Issue Date: June 16, 2008
WITH A SYSTEMATIC SERIES of X-ray crystal structures, chemist Shih-Yuan Liu and coworkers at the University of Oregon, Eugene, provide evidence that a family of six-membered rings featuring a boron-nitrogen bond has a benzenelike nature (J. Am. Chem. Soc. 2008, 130, 7250). The compounds, 1,2-dihydro-1,2-azaborines, feature bonding characteristics and other properties that could make them valuable substitutes for benzenes in biomedical and materials research.
Benzene is the quintessential aromatic compound, stabilized by virtue of delocalized electrons freely moving about its circular array of atoms. Liu's work indicates that 1,2-dihydro-1,2-azaborines, related to benzene through substitution of one of the ring's bonds with a B–N bond, share that special stability.
Liu and coworkers synthesized a derivative of 1,2-dihydro-1,2-azaborine with substituents at the boron and nitrogen atoms. They also made four reference heterocycles designed to be nonaromatic. They then obtained X-ray crystal structures of all five compounds. Compared to the reference compounds, the purported benzene surrogate showed clear signs of the electron delocalization that is emblematic of aromatic compounds, such as a more planar six-membered ring with more homogeneous bond lengths.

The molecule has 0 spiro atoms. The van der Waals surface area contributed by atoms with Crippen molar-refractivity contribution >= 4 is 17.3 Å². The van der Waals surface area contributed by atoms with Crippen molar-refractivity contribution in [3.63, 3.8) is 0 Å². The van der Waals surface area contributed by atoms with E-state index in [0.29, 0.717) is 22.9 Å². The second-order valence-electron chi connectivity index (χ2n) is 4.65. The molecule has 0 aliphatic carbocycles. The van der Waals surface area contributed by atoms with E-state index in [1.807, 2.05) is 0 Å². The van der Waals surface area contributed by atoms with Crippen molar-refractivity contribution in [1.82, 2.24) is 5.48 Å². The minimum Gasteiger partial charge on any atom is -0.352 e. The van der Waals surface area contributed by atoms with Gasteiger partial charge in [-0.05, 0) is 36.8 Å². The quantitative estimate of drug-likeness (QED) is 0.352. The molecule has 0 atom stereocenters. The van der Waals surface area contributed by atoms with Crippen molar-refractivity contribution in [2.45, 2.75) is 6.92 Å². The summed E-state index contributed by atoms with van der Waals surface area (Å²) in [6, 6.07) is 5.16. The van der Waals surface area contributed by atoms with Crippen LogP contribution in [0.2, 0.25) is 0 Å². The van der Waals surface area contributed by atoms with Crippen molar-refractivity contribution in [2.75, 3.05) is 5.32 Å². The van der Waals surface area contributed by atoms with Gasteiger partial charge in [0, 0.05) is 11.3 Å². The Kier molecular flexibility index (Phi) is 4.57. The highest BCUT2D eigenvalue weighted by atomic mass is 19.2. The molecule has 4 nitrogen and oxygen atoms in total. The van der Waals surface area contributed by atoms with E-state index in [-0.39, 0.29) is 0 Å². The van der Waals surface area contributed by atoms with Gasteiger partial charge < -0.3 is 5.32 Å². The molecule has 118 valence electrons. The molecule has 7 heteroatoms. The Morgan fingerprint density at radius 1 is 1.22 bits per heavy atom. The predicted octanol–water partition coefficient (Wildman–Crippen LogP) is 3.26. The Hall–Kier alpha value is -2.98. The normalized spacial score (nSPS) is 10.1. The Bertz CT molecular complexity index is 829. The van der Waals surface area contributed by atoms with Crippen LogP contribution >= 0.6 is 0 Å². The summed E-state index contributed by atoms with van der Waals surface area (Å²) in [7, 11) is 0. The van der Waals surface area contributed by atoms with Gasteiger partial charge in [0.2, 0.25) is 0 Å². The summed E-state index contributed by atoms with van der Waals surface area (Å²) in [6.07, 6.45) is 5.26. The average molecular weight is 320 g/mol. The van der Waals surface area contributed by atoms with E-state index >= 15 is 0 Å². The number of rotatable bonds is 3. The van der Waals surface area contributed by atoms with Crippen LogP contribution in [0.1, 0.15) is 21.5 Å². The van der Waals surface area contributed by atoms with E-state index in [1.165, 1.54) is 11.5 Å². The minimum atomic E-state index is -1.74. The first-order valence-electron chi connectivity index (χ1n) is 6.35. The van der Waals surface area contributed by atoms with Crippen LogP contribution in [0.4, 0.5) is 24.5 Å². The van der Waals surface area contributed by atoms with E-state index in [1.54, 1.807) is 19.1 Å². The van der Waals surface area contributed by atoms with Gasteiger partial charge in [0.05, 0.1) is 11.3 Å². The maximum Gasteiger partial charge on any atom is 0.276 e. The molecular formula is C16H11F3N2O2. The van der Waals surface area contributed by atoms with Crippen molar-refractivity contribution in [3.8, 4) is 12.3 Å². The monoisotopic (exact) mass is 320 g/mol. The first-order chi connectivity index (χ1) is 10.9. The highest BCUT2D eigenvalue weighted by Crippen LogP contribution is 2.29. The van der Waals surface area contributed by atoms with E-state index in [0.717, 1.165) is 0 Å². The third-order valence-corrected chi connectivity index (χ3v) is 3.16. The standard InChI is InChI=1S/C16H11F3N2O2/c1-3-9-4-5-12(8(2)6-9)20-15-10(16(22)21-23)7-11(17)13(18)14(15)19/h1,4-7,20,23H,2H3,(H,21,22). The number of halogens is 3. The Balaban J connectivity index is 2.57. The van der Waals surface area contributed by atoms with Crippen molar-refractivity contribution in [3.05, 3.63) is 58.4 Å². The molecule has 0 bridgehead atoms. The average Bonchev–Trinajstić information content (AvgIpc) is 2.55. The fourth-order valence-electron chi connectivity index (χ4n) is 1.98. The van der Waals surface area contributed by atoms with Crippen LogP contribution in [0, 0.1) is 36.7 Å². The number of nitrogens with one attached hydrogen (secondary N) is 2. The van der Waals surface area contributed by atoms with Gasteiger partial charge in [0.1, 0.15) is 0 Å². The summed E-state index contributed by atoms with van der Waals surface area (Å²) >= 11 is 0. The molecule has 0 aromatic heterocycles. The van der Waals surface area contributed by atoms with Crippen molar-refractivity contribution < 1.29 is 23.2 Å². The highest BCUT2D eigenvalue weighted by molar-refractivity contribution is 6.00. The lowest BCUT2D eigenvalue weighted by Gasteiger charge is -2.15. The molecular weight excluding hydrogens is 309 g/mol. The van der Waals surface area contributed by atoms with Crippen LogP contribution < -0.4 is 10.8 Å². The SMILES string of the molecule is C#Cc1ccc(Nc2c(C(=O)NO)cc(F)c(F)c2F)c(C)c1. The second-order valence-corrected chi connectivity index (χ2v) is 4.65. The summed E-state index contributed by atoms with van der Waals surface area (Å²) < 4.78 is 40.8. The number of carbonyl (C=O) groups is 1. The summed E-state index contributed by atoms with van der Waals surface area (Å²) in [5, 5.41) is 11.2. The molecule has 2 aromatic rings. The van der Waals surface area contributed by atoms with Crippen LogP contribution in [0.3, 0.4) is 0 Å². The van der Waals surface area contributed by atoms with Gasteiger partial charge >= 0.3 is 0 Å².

The work "is extremely rigorous and provides unambiguous evidence for the aromatic character of 1,2-dihydro-1,2-azaborines," says Francois P. Gabbai, a boron chemistry expert at Texas A&M University.
"This is a thorough and beautifully simple study," adds Warren E. Piers of the University of Calgary, in Alberta, who has utilized the B N bond's increased ionic character relative to an all-carbon bond to make polycyclic materials.
The results, Liu cautions, are just one piece of evidence for aromaticity and should be taken together with studies conducted by other teams.
Nonetheless, the findings enrich scientists' understanding of aromaticity, a key concept of organic chemistry, says Todd B. Marder of Durham University, in England, who studies boron compounds. "This is the kind of fundamental chemistry that will no doubt find its way into textbooks," he says.
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